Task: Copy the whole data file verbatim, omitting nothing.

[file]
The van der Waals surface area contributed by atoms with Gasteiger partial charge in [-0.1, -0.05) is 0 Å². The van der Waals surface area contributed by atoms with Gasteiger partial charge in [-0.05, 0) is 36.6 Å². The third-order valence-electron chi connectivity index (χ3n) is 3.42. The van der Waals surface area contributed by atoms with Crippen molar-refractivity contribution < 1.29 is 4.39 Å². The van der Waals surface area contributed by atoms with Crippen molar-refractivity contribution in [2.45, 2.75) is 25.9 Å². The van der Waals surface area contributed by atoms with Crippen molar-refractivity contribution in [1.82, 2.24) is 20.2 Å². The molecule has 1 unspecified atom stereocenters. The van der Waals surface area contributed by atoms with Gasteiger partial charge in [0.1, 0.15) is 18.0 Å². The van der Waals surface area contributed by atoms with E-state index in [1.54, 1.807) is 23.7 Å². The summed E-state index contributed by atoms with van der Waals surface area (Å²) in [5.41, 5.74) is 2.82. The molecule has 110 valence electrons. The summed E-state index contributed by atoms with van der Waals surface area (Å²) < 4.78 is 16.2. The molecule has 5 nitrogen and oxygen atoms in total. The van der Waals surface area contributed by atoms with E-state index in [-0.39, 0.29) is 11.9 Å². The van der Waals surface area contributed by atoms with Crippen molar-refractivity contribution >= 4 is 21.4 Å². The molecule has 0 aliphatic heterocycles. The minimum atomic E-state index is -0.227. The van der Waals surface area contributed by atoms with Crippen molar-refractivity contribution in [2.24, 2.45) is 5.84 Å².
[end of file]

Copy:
The van der Waals surface area contributed by atoms with Gasteiger partial charge in [-0.1, -0.05) is 0 Å². The van der Waals surface area contributed by atoms with Gasteiger partial charge in [-0.05, 0) is 36.6 Å². The third-order valence-electron chi connectivity index (χ3n) is 3.42. The van der Waals surface area contributed by atoms with Crippen molar-refractivity contribution < 1.29 is 4.39 Å². The van der Waals surface area contributed by atoms with Crippen molar-refractivity contribution in [2.45, 2.75) is 25.9 Å². The van der Waals surface area contributed by atoms with Crippen molar-refractivity contribution in [1.82, 2.24) is 20.2 Å². The molecule has 1 unspecified atom stereocenters. The van der Waals surface area contributed by atoms with Gasteiger partial charge in [0.1, 0.15) is 18.0 Å². The van der Waals surface area contributed by atoms with E-state index in [1.54, 1.807) is 23.7 Å². The summed E-state index contributed by atoms with van der Waals surface area (Å²) in [5.41, 5.74) is 2.82. The molecule has 110 valence electrons. The summed E-state index contributed by atoms with van der Waals surface area (Å²) < 4.78 is 16.2. The molecule has 5 nitrogen and oxygen atoms in total. The van der Waals surface area contributed by atoms with E-state index in [-0.39, 0.29) is 11.9 Å². The van der Waals surface area contributed by atoms with Crippen molar-refractivity contribution >= 4 is 21.4 Å². The molecule has 0 aliphatic heterocycles. The minimum atomic E-state index is -0.227. The van der Waals surface area contributed by atoms with Crippen molar-refractivity contribution in [2.24, 2.45) is 5.84 Å².